“Whenever non-governmental organizations, NGOs, religious groups or philanthropists bring gifts to the prison for inmates’ upkeep, the gifts are seized by the warders at the gate and thereafter, used by the warders for personal use. They claim that visiting is free but at the end of the day, they would collect money from relatives to allow them have access to us. Our relatives are forced to pay N1000 to be allowed to see us. If a visiting relative gives an inmate N1000, the warders will take N500 and give the inmate N500.
Case of sodomy
“There was a case of a marshal in 03 cell who was awaiting trial for rape and murder. He bought two young men who had no prison experience. Every night, he took turns to rape these inmates. The rape continued until the young inmates felt they had had enough and so reported to the chief warder. Surprisingly, no punishment was meted out to the marshal. Neither was the young men taken out of the cell. Luckily, he was released a few weeks later.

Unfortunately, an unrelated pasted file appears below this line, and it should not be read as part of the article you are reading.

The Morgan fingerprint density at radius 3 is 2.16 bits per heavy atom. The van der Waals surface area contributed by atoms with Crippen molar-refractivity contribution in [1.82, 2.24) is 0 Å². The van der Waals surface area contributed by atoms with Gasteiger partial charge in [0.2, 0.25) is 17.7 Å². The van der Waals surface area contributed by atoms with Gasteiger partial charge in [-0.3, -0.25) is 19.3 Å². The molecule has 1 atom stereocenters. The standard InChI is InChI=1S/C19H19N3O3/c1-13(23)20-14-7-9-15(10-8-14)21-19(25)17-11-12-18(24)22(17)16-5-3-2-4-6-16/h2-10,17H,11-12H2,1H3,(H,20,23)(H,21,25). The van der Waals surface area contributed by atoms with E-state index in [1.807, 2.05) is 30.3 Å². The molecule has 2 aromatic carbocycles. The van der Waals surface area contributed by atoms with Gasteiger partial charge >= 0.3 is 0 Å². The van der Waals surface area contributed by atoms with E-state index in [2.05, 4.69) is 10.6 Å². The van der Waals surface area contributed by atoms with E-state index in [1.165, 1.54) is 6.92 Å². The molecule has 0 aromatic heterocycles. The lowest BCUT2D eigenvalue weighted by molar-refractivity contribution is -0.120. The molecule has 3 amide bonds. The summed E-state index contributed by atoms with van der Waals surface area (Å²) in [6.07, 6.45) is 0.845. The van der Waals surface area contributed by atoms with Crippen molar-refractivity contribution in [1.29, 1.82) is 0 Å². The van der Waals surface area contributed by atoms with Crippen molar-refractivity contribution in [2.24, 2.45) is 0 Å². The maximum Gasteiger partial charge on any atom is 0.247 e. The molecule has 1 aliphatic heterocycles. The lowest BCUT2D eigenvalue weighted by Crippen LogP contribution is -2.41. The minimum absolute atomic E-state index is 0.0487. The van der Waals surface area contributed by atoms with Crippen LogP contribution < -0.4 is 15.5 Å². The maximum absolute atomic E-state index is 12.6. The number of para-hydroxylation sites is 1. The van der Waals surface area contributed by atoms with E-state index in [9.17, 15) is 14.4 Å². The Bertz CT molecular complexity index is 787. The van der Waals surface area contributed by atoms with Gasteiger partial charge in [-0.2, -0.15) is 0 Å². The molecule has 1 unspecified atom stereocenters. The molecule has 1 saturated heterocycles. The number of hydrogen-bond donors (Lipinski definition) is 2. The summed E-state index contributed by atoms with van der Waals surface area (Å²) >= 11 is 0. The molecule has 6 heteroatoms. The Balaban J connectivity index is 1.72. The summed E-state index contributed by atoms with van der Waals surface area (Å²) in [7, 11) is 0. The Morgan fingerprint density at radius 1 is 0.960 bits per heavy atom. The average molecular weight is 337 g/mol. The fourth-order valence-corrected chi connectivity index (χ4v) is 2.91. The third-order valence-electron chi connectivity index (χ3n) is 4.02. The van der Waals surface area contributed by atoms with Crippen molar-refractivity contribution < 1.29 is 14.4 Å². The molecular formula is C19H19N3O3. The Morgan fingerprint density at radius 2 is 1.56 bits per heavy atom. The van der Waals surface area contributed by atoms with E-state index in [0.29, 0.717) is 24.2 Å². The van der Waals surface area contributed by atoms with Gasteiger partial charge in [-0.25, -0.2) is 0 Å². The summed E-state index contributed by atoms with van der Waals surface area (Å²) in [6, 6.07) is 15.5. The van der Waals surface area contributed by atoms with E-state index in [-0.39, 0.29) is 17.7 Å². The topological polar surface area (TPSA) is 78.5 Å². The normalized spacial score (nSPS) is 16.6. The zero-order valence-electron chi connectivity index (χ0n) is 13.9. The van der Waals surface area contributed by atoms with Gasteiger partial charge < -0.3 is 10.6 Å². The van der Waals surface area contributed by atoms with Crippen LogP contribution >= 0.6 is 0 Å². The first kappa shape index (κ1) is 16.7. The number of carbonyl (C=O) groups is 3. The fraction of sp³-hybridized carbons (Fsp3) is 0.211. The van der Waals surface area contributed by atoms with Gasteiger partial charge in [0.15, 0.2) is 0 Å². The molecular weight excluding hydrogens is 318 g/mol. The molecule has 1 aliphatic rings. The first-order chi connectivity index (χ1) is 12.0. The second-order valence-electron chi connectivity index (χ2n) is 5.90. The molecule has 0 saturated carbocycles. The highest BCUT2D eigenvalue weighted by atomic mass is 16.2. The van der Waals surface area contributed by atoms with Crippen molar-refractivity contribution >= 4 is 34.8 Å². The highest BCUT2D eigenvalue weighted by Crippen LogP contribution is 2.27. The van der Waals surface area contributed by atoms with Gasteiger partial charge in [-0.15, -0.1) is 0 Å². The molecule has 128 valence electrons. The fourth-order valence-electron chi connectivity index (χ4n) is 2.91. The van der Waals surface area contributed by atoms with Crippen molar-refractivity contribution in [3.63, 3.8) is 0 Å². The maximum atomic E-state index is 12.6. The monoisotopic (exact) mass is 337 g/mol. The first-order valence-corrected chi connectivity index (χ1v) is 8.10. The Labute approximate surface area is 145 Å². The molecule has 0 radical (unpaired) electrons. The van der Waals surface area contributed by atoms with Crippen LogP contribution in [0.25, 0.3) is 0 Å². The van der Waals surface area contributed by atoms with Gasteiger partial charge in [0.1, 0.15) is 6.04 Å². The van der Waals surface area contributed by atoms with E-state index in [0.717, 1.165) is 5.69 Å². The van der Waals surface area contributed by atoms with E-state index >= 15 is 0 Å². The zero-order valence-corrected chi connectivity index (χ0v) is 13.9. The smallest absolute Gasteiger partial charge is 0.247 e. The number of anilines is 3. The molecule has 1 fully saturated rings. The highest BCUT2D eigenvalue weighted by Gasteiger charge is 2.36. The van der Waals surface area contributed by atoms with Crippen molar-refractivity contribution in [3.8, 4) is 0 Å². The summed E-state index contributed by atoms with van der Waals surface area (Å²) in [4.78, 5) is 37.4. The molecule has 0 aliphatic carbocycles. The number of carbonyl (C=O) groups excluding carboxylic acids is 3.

‘How I was lured into robbery’
“I came to Nigeria because of the war in my country. I have been in Nigeria for the past ten years. I was arrested by operatives of State Investigation Bureau (SIB) and charged to court because I stole my boss’s car last October, a month after I was employed as a driver. “It was my friends that lured me into the act. I took the vehicle, a Mercedes E240 2002 model, to Akwa Ibom State, where I searched for a buyer. I was still in Akwa Ibom State when my friends who encouraged me to steal the car led operatives of SIB to arrest me. Unknown to me, they posed as buyers. I was then taken to prison on February 18 and was released June 27. I spent four months.”
Reacting to the allegations, the Public Relation Officer of Nigeria Prisons, Lagos State, Deputy Superintendent of Prison, O.O Oladokun said, “I appreciate the fact that you have made effort to verify. Those claims are far from the truth. There is no atom of truth in these allegations. No such thing exists that is happening in the Kirikiri Medium Prison.”